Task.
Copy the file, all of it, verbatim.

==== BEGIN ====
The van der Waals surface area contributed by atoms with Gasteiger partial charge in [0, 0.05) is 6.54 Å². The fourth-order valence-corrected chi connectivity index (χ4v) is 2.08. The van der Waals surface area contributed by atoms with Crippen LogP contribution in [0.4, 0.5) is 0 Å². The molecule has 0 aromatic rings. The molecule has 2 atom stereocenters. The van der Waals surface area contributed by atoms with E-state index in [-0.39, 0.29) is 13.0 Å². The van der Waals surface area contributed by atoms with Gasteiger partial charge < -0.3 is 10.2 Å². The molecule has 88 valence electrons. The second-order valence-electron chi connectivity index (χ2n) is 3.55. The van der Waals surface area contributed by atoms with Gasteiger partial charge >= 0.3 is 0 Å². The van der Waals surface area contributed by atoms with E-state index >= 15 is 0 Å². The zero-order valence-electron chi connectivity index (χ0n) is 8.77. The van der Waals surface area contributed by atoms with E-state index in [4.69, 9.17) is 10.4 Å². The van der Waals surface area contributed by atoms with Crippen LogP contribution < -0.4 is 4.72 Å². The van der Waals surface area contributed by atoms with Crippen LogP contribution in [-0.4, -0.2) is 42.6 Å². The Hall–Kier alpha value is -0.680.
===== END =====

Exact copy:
The van der Waals surface area contributed by atoms with Gasteiger partial charge in [0, 0.05) is 6.54 Å². The fourth-order valence-corrected chi connectivity index (χ4v) is 2.08. The van der Waals surface area contributed by atoms with Crippen LogP contribution in [0.4, 0.5) is 0 Å². The molecule has 0 aromatic rings. The molecule has 2 atom stereocenters. The van der Waals surface area contributed by atoms with E-state index in [-0.39, 0.29) is 13.0 Å². The van der Waals surface area contributed by atoms with Gasteiger partial charge < -0.3 is 10.2 Å². The molecule has 88 valence electrons. The second-order valence-electron chi connectivity index (χ2n) is 3.55. The van der Waals surface area contributed by atoms with Gasteiger partial charge >= 0.3 is 0 Å². The van der Waals surface area contributed by atoms with E-state index >= 15 is 0 Å². The zero-order valence-electron chi connectivity index (χ0n) is 8.77. The van der Waals surface area contributed by atoms with E-state index in [4.69, 9.17) is 10.4 Å². The van der Waals surface area contributed by atoms with Crippen LogP contribution < -0.4 is 4.72 Å². The van der Waals surface area contributed by atoms with Crippen LogP contribution in [-0.4, -0.2) is 42.6 Å². The Hall–Kier alpha value is -0.680.